Immigrants to be held at Norfolk airbase

Home Office bosses have confirmed they will buy the former airbase at RAF Coltishall and convert part of it into a detention centre for immigrants.

Home Office bosses have confirmed they will buy the former airbase at RAF Coltishall and convert part of it into a detention centre for immigrants.

A statement earlier this afternoon said the airbase would be transferred to the Home Office "as part of efforts to expand detention capacity".

The statement failed to make it absolutely clear whether this meant an immigration removal centre would definitely be built, but a Home Office spokeswoman has since confirmed the development will go ahead.

North Norfolk MP Norman Lamb has said the statement "begs more questions than it answers".

The original statement reads:

The former RAF base at Coltishall, near Norwich, is being transferred to the Home Office.

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Today's announcement follows discussions, which began last year, with local MPs and councillors about the proposed plans to create a new immigration removal centre and will help deliver additional detention capacity committed to as part of the Home Secretary's review of immigration published last year.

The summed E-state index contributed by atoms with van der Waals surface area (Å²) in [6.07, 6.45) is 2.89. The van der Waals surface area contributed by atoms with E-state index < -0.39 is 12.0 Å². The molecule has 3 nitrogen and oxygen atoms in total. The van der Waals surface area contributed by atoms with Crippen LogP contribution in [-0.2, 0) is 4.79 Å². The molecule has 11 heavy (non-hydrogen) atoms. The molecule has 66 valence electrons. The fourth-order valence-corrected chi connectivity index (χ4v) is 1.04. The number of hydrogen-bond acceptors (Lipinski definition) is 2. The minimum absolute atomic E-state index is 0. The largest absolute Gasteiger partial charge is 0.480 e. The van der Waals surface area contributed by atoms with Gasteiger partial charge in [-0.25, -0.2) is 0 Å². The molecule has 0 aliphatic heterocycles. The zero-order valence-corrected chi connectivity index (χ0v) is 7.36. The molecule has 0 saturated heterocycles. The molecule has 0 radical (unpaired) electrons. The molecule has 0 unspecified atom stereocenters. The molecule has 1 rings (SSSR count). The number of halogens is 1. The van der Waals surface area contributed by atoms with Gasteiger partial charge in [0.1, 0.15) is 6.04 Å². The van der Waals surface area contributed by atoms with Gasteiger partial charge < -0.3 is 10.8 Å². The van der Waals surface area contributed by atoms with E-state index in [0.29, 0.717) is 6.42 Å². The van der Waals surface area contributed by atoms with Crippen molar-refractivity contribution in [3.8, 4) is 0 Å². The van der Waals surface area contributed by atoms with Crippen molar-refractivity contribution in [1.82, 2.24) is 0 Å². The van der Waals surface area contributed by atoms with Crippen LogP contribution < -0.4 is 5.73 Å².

Welcoming today's announcement director general of the Immigration and Nationality Directorate (IND) Lin Homer said: "Increasing IND's detention space is an important step in delivering on the Home Secretary, John Reid's, commitments, which included doubling our enforcement activity and enforcing our immigration laws more robustly.

"We are committed to enforcing immigration controls and determined to ensure that those abusing the system and the UK's hospitality are removed.

"Removing those who have no right to remain in the UK is an integral part of a balanced approach to asylum and immigration.

"In 2005 we achieved 17,000 asylum removals and enforced the removal of over 12,000 non-asylum offenders. Additional detention capacity will help us expand that even further.

"We will also double our enforcement and compliance resources by 2009 as well as targeting enforcement against those who are the most harmful to the UK."